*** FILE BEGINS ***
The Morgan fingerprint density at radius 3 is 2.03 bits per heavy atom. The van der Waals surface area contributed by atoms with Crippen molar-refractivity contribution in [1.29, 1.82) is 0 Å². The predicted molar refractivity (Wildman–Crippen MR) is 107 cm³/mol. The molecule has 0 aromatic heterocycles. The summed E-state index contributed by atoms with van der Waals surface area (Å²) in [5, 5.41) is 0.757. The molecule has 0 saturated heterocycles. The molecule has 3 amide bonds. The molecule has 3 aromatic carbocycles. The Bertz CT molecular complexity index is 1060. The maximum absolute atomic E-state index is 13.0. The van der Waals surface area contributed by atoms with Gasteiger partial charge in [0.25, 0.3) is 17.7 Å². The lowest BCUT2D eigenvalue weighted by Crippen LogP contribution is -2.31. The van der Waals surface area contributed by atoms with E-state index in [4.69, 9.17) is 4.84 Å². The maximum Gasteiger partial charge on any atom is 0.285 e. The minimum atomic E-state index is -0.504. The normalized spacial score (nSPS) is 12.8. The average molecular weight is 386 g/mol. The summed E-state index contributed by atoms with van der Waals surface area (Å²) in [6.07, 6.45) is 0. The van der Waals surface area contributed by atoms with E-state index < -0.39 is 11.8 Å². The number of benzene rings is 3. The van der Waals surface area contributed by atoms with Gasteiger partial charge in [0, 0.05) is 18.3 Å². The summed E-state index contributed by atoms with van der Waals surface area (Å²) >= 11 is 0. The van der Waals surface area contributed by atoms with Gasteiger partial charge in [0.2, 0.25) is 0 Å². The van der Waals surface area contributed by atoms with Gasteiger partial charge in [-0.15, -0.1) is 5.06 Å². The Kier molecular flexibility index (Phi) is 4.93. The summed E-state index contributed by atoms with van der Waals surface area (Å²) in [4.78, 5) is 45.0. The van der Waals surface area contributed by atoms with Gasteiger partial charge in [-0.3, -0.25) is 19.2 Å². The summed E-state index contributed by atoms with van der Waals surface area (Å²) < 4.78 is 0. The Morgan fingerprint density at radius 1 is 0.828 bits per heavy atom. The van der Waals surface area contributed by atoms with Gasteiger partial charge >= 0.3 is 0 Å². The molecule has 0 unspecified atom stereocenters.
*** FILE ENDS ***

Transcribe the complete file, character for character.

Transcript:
The Morgan fingerprint density at radius 3 is 2.03 bits per heavy atom. The van der Waals surface area contributed by atoms with Crippen molar-refractivity contribution in [1.29, 1.82) is 0 Å². The predicted molar refractivity (Wildman–Crippen MR) is 107 cm³/mol. The molecule has 0 aromatic heterocycles. The summed E-state index contributed by atoms with van der Waals surface area (Å²) in [5, 5.41) is 0.757. The molecule has 0 saturated heterocycles. The molecule has 3 amide bonds. The molecule has 3 aromatic carbocycles. The Bertz CT molecular complexity index is 1060. The maximum absolute atomic E-state index is 13.0. The van der Waals surface area contributed by atoms with Gasteiger partial charge in [0.25, 0.3) is 17.7 Å². The lowest BCUT2D eigenvalue weighted by Crippen LogP contribution is -2.31. The van der Waals surface area contributed by atoms with E-state index in [4.69, 9.17) is 4.84 Å². The maximum Gasteiger partial charge on any atom is 0.285 e. The minimum atomic E-state index is -0.504. The normalized spacial score (nSPS) is 12.8. The average molecular weight is 386 g/mol. The summed E-state index contributed by atoms with van der Waals surface area (Å²) in [6.07, 6.45) is 0. The van der Waals surface area contributed by atoms with E-state index < -0.39 is 11.8 Å². The number of benzene rings is 3. The van der Waals surface area contributed by atoms with Gasteiger partial charge in [0, 0.05) is 18.3 Å². The summed E-state index contributed by atoms with van der Waals surface area (Å²) >= 11 is 0. The van der Waals surface area contributed by atoms with Gasteiger partial charge in [0.2, 0.25) is 0 Å². The van der Waals surface area contributed by atoms with Gasteiger partial charge in [-0.15, -0.1) is 5.06 Å². The Kier molecular flexibility index (Phi) is 4.93. The summed E-state index contributed by atoms with van der Waals surface area (Å²) in [4.78, 5) is 45.0. The van der Waals surface area contributed by atoms with Gasteiger partial charge in [-0.3, -0.25) is 19.2 Å². The summed E-state index contributed by atoms with van der Waals surface area (Å²) < 4.78 is 0. The Morgan fingerprint density at radius 1 is 0.828 bits per heavy atom. The van der Waals surface area contributed by atoms with Gasteiger partial charge >= 0.3 is 0 Å². The molecule has 0 unspecified atom stereocenters.